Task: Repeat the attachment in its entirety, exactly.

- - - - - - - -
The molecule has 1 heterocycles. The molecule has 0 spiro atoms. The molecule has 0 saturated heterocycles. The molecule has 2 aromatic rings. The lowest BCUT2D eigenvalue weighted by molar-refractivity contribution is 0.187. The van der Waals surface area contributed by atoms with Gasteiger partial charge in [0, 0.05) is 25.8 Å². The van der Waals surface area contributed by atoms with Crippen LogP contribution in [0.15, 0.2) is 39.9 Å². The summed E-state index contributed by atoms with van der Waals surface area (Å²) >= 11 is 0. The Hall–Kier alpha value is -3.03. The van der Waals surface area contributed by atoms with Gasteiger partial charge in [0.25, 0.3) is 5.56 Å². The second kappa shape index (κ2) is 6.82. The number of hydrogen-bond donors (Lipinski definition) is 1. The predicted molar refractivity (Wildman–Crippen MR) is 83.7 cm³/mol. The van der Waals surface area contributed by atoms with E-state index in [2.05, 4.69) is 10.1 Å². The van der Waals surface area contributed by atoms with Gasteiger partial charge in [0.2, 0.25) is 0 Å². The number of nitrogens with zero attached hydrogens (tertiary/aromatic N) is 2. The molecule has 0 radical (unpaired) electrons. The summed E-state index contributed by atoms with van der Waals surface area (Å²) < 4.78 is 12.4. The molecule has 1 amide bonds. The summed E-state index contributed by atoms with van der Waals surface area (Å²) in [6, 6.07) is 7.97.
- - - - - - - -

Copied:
The molecule has 1 heterocycles. The molecule has 0 spiro atoms. The molecule has 0 saturated heterocycles. The molecule has 2 aromatic rings. The lowest BCUT2D eigenvalue weighted by molar-refractivity contribution is 0.187. The van der Waals surface area contributed by atoms with Gasteiger partial charge in [0, 0.05) is 25.8 Å². The van der Waals surface area contributed by atoms with Crippen LogP contribution in [0.15, 0.2) is 39.9 Å². The summed E-state index contributed by atoms with van der Waals surface area (Å²) >= 11 is 0. The Hall–Kier alpha value is -3.03. The van der Waals surface area contributed by atoms with Gasteiger partial charge in [0.25, 0.3) is 5.56 Å². The second kappa shape index (κ2) is 6.82. The number of hydrogen-bond donors (Lipinski definition) is 1. The predicted molar refractivity (Wildman–Crippen MR) is 83.7 cm³/mol. The van der Waals surface area contributed by atoms with E-state index in [2.05, 4.69) is 10.1 Å². The van der Waals surface area contributed by atoms with Gasteiger partial charge in [0.2, 0.25) is 0 Å². The number of nitrogens with zero attached hydrogens (tertiary/aromatic N) is 2. The molecule has 0 radical (unpaired) electrons. The summed E-state index contributed by atoms with van der Waals surface area (Å²) < 4.78 is 12.4. The molecule has 1 amide bonds. The summed E-state index contributed by atoms with van der Waals surface area (Å²) in [6, 6.07) is 7.97.